For example, a study in 833 people with heart failure found that a sodium-restricted diet with less than 2,500 mg per day was associated with a significantly higher risk of death or hospitalization than unrestricted-sodium diets with 2,500 mg or more per day (14).

Summary Low-sodium diets are commonly prescribed to people with kidney disease, heart disease or high blood pressure in order to manage symptoms and prevent complications.

Following a low-sodium diet may benefit health in several ways.

May Reduce Blood Pressure

As stated above, a low-sodium diet may help decrease blood pressure.

Studies have shown that transitioning to a low-sodium diet can lead to small yet significant changes in blood pressure, especially in people with elevated levels.

A review of 34 studies demonstrated that a modest reduction in salt intake for four or more weeks led to significant reductions in blood pressure in people with both high and normal levels (15).

In the participants with high blood pressure, the average reduction in systolic and diastolic blood pressure was 5.39 mmHg and 2.82 mmHg, respectively.

By comparison, people with normal levels noticed a 2.42 mmHg reduction in systolic blood pressure (the top number of a reading) and 1.00 mmHg reduction in diastolic blood pressure (the bottom number of a reading) (15).

May Help Decrease Cancer Risk

High-salt diets have been linked to certain types of cancers, including of the stomach.

A review of 76 studies in more than 6,300,000 people found that for every five-gram increase of dietary salt per day — from high-salt processed foods — the risk of stomach cancer increased by 12% (16).

Research has shown that high-salt diets can damage the mucosal lining of your stomach and increase inflammation and the growth of H. Pylori bacteria — all of which may raise stomach cancer risk (17).

On the other hand, a diet low in high-sodium processed foods and rich in fruits and vegetables is associated with a lower risk of stomach cancer (18).

May Improve Diet Quality

Many unhealthy foods are extremely high in sodium.

Fast food, packaged items and frozen meals are not only loaded with salt but also tend to be high in unhealthy fats and calories.

Frequent consumption of these foods has been linked to health conditions such as obesity, diabetes and heart disease (19).

On a low-sodium diet, these high-salt foods are off limits, which may improve your overall diet quality.

Summary Following a low-sodium diet may decrease blood pressure, lower your risk of stomach cancer and improve diet quality.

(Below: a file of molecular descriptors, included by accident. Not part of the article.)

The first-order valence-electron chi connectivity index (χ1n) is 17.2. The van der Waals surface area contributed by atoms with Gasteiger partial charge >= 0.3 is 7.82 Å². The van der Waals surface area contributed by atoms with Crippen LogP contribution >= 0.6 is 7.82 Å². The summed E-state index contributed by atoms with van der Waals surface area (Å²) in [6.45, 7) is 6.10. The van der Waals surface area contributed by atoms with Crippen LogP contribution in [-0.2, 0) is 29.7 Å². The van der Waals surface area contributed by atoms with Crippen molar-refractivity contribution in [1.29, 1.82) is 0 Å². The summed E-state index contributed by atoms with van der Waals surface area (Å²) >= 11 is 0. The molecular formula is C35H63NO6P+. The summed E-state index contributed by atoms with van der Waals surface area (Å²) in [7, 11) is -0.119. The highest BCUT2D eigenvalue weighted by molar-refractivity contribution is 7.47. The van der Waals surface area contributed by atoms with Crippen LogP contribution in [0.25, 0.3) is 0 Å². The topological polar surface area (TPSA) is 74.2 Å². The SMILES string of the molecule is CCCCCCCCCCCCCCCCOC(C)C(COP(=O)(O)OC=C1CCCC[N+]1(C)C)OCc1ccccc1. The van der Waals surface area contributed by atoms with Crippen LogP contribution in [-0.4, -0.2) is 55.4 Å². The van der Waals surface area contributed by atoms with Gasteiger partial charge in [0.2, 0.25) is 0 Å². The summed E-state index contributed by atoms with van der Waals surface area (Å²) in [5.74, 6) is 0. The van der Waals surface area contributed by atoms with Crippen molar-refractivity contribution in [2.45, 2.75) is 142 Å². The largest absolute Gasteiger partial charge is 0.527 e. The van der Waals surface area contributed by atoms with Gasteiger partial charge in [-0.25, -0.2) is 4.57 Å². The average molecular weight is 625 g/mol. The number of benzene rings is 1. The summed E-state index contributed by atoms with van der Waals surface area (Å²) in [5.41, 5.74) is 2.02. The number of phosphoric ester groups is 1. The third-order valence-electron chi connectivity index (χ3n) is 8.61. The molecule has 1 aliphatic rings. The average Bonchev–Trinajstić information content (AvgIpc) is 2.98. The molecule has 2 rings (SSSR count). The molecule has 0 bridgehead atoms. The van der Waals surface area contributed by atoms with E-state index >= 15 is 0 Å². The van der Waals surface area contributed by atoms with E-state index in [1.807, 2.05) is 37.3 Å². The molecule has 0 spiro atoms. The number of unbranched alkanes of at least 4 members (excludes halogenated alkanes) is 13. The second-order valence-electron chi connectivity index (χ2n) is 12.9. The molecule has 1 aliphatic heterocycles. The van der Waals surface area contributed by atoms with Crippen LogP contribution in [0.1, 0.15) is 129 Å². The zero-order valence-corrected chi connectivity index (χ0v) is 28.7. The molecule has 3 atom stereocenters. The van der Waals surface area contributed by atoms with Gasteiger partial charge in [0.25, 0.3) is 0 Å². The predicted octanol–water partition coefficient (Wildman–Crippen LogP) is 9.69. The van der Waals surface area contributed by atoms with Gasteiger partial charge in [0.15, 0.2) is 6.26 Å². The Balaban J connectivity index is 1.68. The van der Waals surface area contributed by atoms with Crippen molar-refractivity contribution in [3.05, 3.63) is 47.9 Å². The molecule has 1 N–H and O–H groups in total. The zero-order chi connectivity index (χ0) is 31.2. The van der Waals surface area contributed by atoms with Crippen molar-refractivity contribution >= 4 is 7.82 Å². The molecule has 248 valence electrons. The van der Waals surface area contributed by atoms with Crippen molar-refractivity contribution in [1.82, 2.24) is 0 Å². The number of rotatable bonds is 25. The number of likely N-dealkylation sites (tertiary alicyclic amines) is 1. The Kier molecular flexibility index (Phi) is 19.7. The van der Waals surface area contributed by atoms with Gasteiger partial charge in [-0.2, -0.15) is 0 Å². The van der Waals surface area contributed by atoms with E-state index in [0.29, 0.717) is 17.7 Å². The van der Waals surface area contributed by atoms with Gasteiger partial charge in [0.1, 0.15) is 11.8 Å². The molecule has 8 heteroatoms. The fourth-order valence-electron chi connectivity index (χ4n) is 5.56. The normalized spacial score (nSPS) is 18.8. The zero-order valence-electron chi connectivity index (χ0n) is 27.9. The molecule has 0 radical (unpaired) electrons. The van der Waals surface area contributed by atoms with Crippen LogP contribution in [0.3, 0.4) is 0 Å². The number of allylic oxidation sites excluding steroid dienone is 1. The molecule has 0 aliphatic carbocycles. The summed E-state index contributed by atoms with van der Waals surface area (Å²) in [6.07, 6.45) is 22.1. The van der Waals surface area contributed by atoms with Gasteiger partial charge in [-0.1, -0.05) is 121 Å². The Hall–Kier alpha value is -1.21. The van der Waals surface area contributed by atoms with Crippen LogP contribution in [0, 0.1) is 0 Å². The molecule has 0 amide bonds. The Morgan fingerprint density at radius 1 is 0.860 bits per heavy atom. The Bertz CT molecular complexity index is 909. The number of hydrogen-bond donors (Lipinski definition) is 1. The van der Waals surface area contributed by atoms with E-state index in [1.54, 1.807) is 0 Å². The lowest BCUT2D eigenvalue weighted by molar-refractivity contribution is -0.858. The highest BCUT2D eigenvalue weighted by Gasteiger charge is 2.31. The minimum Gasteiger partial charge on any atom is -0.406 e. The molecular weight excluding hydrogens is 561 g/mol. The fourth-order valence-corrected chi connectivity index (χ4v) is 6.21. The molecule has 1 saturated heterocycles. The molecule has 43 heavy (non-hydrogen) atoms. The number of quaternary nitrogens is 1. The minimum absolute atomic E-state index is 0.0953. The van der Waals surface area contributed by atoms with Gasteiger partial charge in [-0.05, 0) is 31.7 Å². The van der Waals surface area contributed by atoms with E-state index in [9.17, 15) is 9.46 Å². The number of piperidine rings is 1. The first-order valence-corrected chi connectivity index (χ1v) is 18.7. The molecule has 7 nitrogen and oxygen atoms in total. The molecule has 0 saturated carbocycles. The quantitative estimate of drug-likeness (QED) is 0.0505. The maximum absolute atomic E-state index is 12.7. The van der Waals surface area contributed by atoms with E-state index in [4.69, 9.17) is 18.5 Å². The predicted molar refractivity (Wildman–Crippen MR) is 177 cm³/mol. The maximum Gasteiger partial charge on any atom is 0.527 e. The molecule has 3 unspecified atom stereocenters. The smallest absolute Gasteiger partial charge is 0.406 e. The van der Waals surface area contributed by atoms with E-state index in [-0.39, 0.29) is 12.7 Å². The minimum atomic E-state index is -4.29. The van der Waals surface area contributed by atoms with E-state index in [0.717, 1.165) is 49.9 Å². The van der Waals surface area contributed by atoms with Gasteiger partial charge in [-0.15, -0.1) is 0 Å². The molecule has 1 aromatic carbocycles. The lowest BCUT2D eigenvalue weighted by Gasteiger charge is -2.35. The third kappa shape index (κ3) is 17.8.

The following foods are high in sodium and should be avoided on a low-sodium diet:

  • Fast food: Burgers, fries, chicken fingers, pizza, etc.
  • Salty snack foods: Salted pretzels, chips, salted nuts, salted crackers, etc.
  • Frozen dinners: Frozen meat dishes, frozen pizza, etc.
  • Processed meats: Bacon, sausage, lunch meats and hot dogs.
  • Salted, canned products: Vegetables, pastas, meats, fish, etc.
  • Salty soups: Canned soups and packaged soups.
  • Cheese and dairy: Cheese, cheese spreads, cottage cheese, buttermilk, salted butter and cheese sauce.
  • High-sodium baked goods: Salted rolls, salted bagels, croutons and crackers.
  • Baking mixes: High-sodium waffle, pancake or cake mixes.
  • Boxed meals: Macaroni and cheese, pasta meals, rice meals, etc.
  • High-sodium side dishes: Stuffing, boxed au gratin potatoes, hash browns and rice pilaf.
  • Sauces and condiments: Gravy, soy sauce, commercial tomato sauce, salsa and salad dressing.
  • Pickled vegetables: Pickles, olives and sauerkraut.
  • Certain drinks: Regular vegetable juice, juice blends and salty alcoholic beverages.
  • Seasonings: Salt and salt blends.

Though certain foods like vegetables and unprocessed meats naturally contain small amounts of sodium, it’s insignificant compared to the amount of sodium added to commercially prepared foods.

The best way to avoid high-sodium foods is to restrict salty snack foods, fast food and packaged meals.

Summary Processed meats, cheese, frozen meals, fast foods and salty condiments are just some of the foods that are highest in sodium and should be avoided on a low-sodium diet.

If you follow a low-sodium diet, it’s important to choose foods that are naturally low in sodium or contain limited amounts of added salt.

The following foods are low in sodium and safe to eat on a low-sodium diet:

  • Fresh and frozen vegetables (without sauces): Greens, broccoli, cauliflower, peppers, etc.
  • Fresh, frozen or dried fruits: Berries, apples, bananas, pears, etc.
  • Grains and beans: Dried beans, brown rice, farro, quinoa and whole wheat pasta.
  • Starchy vegetables: Potatoes, sweet potatoes, butternut squash and parsnips.
  • Fresh or frozen meat and poultry: Chicken, turkey, beef or pork.